Every time I leave the pavement, headed for a hike in the woods, the mountains, or anywhere in between, I take a well stocked hunting pack with me.
My pack goes with me when I hike, camp, hunt, fish, even just on a casual hike to do a little bird watching. I’ve been a boy scout and a United States Marine. I suppose I have learned to be prepared for almost anything. My pack is full of items I hope I will never need.
What’s in Your Hiking Pack? As an outdoor enthusiast, you have complete control over what you carry or what stays in the car — such as a cell phone, do you carry one? I wouldn’t dare go in the backcountry without all of the items listed below as “Highly Recommend.” What’s in My Hiking Pack? Here is my list split into two categories with the weight of each item in ounces:
- Highly Recommend: Cell Phone (5 ounces), First-Aid Kit (9), Flashlight (4), Food — Beef Jerky (4), Insect Repellent (3), Map & Compass (4), Multi-Tool (9), Pack (24), Signal Mirror (1), Spare Vehicle Key (1), Sunglasses & Sunscreen (2), Water, Waterproof matches (1), Waterproof windbreaker (24), Whistle (1). Total weight: 5 pounds 12 ounces, not including water.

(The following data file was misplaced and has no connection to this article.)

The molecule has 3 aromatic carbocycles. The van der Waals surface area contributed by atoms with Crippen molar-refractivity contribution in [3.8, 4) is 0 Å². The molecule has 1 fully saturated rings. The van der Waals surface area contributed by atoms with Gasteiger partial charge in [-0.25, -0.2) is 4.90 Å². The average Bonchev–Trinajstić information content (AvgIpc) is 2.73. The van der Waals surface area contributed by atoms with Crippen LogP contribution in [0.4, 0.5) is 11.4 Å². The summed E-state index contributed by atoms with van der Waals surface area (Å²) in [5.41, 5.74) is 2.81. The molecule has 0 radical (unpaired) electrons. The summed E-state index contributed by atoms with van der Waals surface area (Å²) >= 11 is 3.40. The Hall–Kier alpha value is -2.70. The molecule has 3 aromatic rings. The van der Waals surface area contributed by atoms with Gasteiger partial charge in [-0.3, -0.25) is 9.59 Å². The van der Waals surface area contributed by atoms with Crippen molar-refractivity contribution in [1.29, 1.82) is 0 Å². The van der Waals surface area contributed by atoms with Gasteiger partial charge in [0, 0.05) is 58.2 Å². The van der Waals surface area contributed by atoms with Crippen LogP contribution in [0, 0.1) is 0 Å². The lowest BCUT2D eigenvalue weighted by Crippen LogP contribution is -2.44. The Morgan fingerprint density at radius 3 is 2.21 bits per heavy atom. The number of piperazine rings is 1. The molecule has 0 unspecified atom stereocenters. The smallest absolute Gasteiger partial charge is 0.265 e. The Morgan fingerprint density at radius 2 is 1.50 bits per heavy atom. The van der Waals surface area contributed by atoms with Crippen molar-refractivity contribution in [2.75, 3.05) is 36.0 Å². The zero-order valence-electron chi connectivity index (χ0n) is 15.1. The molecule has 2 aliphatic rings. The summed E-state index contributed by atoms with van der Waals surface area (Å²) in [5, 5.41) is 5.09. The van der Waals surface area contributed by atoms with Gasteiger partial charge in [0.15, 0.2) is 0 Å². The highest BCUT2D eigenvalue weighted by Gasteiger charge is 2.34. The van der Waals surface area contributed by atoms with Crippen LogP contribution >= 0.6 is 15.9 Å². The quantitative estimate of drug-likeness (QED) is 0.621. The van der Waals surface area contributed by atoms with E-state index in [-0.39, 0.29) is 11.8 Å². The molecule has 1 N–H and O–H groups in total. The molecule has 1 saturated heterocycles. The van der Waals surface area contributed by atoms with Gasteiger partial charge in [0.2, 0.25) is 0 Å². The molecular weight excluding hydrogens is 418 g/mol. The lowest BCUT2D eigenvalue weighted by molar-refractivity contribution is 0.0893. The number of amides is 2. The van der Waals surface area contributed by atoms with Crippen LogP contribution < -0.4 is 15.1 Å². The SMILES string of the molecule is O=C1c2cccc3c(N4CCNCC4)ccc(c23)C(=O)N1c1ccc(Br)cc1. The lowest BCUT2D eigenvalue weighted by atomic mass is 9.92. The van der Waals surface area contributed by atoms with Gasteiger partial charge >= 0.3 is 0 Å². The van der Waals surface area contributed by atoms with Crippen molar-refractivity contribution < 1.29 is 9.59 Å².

- Nice to Have: Bandana (1), Binoculars (12), Cash & ID (1), Disposable Camera (4), Emergency Blanket (1), Extra Batteries (4), GPS Unit (10), Hand warmers (1), Hunting knife (8), Lighter (1), Lip Balm (1), Mini-Umbrella (10), Paper & Pen (1), Rangefinder (8), Road Flare (4), 12 feet of rope (2), Saw (7), Toilet Paper (1), Two-Way Radio (7), Work Gloves (2). Total weight: 5 pounds 2 ounces.
The total weight of my hiking pack not counting water, is 10 pounds 14 ounces. My pack has a shoulder harness system that takes the weight off of my lower back and distributes it evenly across my shoulders and upper back. I hardly notice my pack when I’m wearing it. One last point, if you carry something — make sure you know how to use it.
Plan ahead before you venture into our backcountry, even if you plan to be gone only an hour or two. It makes good sense. With just this small amount of planning you’ll get the most out of your backcountry experiences. Use this information and you’ll get it right the first time.